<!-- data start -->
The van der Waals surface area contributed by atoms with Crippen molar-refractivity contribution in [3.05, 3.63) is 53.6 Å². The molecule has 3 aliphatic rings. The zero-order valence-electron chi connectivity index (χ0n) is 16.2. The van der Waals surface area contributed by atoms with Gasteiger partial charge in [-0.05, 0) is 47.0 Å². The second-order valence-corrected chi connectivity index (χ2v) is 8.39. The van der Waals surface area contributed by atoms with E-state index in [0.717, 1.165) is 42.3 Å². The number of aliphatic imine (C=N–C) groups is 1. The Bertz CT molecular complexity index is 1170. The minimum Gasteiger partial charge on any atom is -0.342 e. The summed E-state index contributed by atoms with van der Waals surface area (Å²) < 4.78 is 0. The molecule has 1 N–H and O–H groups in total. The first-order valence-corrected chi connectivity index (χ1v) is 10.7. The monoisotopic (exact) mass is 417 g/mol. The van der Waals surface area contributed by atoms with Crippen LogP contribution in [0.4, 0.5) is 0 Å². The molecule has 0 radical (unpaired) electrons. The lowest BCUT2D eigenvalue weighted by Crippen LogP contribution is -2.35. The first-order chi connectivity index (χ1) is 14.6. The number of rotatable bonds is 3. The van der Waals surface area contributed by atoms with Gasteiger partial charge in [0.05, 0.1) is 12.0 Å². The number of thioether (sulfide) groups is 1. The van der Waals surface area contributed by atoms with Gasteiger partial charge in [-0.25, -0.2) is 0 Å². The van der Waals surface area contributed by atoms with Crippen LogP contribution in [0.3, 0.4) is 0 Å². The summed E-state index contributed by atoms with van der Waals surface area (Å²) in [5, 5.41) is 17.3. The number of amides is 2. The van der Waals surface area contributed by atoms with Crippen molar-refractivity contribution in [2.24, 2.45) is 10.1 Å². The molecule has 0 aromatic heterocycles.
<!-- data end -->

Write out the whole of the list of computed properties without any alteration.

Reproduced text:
The van der Waals surface area contributed by atoms with Crippen molar-refractivity contribution in [3.05, 3.63) is 53.6 Å². The molecule has 3 aliphatic rings. The zero-order valence-electron chi connectivity index (χ0n) is 16.2. The van der Waals surface area contributed by atoms with Gasteiger partial charge in [-0.05, 0) is 47.0 Å². The second-order valence-corrected chi connectivity index (χ2v) is 8.39. The van der Waals surface area contributed by atoms with E-state index in [0.717, 1.165) is 42.3 Å². The number of aliphatic imine (C=N–C) groups is 1. The Bertz CT molecular complexity index is 1170. The minimum Gasteiger partial charge on any atom is -0.342 e. The summed E-state index contributed by atoms with van der Waals surface area (Å²) < 4.78 is 0. The molecule has 1 N–H and O–H groups in total. The first-order valence-corrected chi connectivity index (χ1v) is 10.7. The monoisotopic (exact) mass is 417 g/mol. The van der Waals surface area contributed by atoms with Crippen LogP contribution in [0.4, 0.5) is 0 Å². The molecule has 0 radical (unpaired) electrons. The lowest BCUT2D eigenvalue weighted by Crippen LogP contribution is -2.35. The first-order chi connectivity index (χ1) is 14.6. The number of rotatable bonds is 3. The van der Waals surface area contributed by atoms with Gasteiger partial charge in [0.05, 0.1) is 12.0 Å². The number of thioether (sulfide) groups is 1. The van der Waals surface area contributed by atoms with Gasteiger partial charge in [-0.25, -0.2) is 0 Å². The van der Waals surface area contributed by atoms with Crippen LogP contribution in [0.3, 0.4) is 0 Å². The summed E-state index contributed by atoms with van der Waals surface area (Å²) in [5, 5.41) is 17.3. The number of amides is 2. The van der Waals surface area contributed by atoms with Crippen molar-refractivity contribution in [2.24, 2.45) is 10.1 Å². The molecule has 0 aromatic heterocycles.